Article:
1. Beata Zatorska and Simon Target, Rose Petal Jam: Recipes and Stories from a Summer in Poland (2011).
Such beautiful photographs, with a layout that evokes pretty scrapbooks and old-world textiles! And while this cookbook frames its (unique and plentiful) recipes with memoir, I never felt that Zatorska's anecdotes overwhelmed the material... Last Christmas I gave this book to both my mother and my mother-in-law; and it was a hit! My mom and I spent some time going over the recipes together, and my mother-in-law reportedly stayed up late in order to read through her copy.
One hint, though: As Rose Petal Jam offers only European measures, its recipient might need a kitchen scale. I bought one for my mom, to accompany the book-- and I'm so glad that I did, as it allowed us to launch straight into the recipes!
2. Beata Zatorska and Simon Target, Sugared Orange: Recipes & Stories from a Winter in Poland (2013).
Companion volume to the above, this beautiful cookbook (if anything, still more beautiful!) guides you through a Christmas season in old-world Poland. This one, too, I gave to my mom last year. As with the previous volume, European measurements make a kitchen scale a practical companion gift.
3. Brian Yarvin, Ploughman's Lunch and the Miser's Feast: Authentic Pub Food, Restaurant Fare, and Home Cooking from Small Towns, Big Cities, and Country Vill (2012).
While I know it's sophisticated to scorn British cooking, here's a confession: I love it. Pub food especially. During a semester in England (in the 1990s, before everyone and their brother went abroad!), I liked nothing better than a pub lunch or supper-- bangers and mash, or toad-in-the-hole, or leek soup, etc., washed down by a pint of my favorite Caffrey's Irish Ale.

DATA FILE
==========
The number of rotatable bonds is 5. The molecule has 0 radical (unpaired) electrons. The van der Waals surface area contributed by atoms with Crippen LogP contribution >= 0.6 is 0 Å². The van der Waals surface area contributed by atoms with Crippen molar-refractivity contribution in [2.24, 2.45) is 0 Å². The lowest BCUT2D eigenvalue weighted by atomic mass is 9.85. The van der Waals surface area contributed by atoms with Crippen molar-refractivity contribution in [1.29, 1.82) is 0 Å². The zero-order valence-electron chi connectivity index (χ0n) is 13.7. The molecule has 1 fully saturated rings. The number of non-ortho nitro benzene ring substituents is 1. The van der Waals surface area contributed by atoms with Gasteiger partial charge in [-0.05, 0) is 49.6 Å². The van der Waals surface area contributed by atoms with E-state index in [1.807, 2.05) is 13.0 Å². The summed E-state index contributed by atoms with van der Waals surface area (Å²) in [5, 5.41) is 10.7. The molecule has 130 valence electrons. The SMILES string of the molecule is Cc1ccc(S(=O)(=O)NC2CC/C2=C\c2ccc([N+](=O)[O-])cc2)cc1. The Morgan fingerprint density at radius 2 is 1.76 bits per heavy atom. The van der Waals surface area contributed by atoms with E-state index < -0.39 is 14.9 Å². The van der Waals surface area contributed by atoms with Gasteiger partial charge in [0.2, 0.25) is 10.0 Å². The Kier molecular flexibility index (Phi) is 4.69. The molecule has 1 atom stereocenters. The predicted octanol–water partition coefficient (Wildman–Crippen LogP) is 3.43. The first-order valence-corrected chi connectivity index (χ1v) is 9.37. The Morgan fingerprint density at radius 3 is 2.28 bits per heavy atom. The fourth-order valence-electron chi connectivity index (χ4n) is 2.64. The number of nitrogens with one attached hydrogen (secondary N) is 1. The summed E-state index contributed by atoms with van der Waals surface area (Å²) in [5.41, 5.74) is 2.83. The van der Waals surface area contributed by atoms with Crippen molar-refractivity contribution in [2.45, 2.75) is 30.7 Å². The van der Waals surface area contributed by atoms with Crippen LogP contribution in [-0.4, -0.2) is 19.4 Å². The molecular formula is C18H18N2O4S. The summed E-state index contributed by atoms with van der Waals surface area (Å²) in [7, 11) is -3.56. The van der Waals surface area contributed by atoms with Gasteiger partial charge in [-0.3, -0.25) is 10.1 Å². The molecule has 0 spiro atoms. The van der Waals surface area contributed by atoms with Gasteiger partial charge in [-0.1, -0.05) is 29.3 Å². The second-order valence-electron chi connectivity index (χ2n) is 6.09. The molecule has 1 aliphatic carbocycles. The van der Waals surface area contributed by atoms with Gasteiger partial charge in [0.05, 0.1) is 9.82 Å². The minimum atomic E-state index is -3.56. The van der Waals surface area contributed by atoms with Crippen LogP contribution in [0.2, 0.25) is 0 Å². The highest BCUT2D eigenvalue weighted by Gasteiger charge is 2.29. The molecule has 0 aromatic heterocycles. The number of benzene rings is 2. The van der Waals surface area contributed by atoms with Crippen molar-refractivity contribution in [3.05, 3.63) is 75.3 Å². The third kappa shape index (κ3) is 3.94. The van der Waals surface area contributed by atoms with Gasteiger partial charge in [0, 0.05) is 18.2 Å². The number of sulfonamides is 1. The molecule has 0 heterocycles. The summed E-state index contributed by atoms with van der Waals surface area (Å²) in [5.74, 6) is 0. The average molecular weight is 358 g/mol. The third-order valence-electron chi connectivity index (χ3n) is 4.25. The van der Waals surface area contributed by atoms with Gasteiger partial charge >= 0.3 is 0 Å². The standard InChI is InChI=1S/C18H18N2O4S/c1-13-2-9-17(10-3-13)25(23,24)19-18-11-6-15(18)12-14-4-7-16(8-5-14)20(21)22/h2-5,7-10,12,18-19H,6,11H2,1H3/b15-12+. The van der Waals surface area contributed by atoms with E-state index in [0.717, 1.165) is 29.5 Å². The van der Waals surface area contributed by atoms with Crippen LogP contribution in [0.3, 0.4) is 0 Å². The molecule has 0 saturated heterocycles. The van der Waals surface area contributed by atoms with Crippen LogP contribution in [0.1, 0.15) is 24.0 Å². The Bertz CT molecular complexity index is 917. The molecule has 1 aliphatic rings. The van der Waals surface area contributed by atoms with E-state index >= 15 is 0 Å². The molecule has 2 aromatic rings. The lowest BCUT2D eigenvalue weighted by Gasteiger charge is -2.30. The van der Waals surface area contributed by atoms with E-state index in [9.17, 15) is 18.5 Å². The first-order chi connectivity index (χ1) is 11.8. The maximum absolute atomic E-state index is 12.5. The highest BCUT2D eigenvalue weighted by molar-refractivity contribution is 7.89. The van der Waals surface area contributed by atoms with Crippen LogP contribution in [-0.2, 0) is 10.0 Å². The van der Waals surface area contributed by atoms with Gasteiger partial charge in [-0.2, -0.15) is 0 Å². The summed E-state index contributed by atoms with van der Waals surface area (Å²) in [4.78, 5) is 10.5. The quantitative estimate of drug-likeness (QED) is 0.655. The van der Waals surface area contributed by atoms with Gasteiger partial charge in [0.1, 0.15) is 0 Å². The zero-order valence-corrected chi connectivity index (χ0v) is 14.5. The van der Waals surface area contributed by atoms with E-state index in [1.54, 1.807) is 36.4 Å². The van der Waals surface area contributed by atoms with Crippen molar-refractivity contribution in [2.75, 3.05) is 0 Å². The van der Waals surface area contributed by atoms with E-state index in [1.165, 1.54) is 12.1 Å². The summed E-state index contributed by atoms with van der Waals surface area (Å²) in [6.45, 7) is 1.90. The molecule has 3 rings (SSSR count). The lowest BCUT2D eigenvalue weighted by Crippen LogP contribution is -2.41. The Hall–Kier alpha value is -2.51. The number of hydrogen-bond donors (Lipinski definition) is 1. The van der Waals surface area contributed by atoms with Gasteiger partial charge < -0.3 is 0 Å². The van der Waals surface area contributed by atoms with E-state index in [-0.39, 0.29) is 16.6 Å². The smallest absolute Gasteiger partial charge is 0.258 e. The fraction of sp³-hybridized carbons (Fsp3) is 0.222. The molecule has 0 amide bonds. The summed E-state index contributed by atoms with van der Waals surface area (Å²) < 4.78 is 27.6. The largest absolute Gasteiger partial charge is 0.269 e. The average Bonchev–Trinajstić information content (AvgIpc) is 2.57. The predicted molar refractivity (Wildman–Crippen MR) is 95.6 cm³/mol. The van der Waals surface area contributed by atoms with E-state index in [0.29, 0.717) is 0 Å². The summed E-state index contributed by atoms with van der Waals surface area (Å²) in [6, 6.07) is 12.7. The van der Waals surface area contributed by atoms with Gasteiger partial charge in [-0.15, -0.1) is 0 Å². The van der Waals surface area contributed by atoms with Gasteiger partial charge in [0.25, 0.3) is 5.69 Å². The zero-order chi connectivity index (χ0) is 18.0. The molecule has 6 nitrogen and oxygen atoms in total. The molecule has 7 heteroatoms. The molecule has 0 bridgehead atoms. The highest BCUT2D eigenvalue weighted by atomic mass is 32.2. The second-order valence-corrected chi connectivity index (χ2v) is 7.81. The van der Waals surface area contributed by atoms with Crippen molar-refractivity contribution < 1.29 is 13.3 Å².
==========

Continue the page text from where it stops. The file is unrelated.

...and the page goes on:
So when I saw this book in the library, I had to check it out; and then I had to buy it; and then, I had to buy it for someone else (identity undisclosed, for obvious reasons)! If you have an American Anglophile on your list, this is the gift... (Warning: If the person is actually British, he/she may be put off or even offended by the very American slant of the author's comments.)
4. Ewa Angeli, In Night's Still Silence: Polish Christmas Carols (CD or MP3)
Ever since children joined our Polish-American family, I'd been looking for a good recording of koledy in English-- and at last, here it is! Accustomed to reverent choral interpretations, I was at first unsure of the contemporary, even slightly "country" feel; but I quickly accepted this album on its own terms. (Shouldn't carols be living things?)
And the kids love it! "Today in Bethlehem," "To the Stable," "Quickly on to Bethlehem," and "Lullaby Sweet Jesus" are their special favorites; and I also have a special liking for "Come Shepherds to the Stable" and "In Night's Still Silence"... It feels good to know that we're all growing more familiar with these old lovely melodies! And because I never learned Polish, I also appreciate the English lyrics.
Happy last-minute shopping! I'm still at it online... Same old story, right? Best of luck.